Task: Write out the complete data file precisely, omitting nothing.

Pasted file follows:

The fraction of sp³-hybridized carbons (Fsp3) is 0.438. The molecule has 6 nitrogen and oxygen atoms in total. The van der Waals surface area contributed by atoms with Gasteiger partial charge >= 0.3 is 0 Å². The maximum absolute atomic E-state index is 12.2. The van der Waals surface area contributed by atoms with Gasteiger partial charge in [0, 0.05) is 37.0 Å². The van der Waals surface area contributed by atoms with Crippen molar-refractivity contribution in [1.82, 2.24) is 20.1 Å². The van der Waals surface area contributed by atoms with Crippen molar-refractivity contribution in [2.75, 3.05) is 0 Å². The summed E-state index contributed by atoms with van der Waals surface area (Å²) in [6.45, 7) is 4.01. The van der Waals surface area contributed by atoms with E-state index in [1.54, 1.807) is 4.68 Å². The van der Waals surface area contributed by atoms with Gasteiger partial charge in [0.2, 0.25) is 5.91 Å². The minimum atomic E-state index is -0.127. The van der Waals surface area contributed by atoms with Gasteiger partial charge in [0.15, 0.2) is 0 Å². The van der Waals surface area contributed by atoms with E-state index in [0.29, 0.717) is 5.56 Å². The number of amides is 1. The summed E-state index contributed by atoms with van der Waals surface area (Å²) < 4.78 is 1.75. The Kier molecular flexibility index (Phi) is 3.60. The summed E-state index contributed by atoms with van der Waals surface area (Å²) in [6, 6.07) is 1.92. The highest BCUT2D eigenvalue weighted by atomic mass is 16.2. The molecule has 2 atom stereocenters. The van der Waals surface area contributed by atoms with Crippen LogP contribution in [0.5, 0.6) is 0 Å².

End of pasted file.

The fraction of sp³-hybridized carbons (Fsp3) is 0.438. The molecule has 6 nitrogen and oxygen atoms in total. The van der Waals surface area contributed by atoms with Gasteiger partial charge >= 0.3 is 0 Å². The maximum absolute atomic E-state index is 12.2. The van der Waals surface area contributed by atoms with Gasteiger partial charge in [0, 0.05) is 37.0 Å². The van der Waals surface area contributed by atoms with Crippen molar-refractivity contribution in [1.82, 2.24) is 20.1 Å². The van der Waals surface area contributed by atoms with Crippen molar-refractivity contribution in [2.75, 3.05) is 0 Å². The summed E-state index contributed by atoms with van der Waals surface area (Å²) in [6.45, 7) is 4.01. The van der Waals surface area contributed by atoms with E-state index in [1.54, 1.807) is 4.68 Å². The van der Waals surface area contributed by atoms with Gasteiger partial charge in [0.2, 0.25) is 5.91 Å². The minimum atomic E-state index is -0.127. The van der Waals surface area contributed by atoms with Gasteiger partial charge in [0.15, 0.2) is 0 Å². The van der Waals surface area contributed by atoms with E-state index in [0.29, 0.717) is 5.56 Å². The number of amides is 1. The summed E-state index contributed by atoms with van der Waals surface area (Å²) < 4.78 is 1.75. The Kier molecular flexibility index (Phi) is 3.60. The summed E-state index contributed by atoms with van der Waals surface area (Å²) in [6, 6.07) is 1.92. The highest BCUT2D eigenvalue weighted by atomic mass is 16.2. The molecule has 2 atom stereocenters. The van der Waals surface area contributed by atoms with Crippen LogP contribution in [0.5, 0.6) is 0 Å².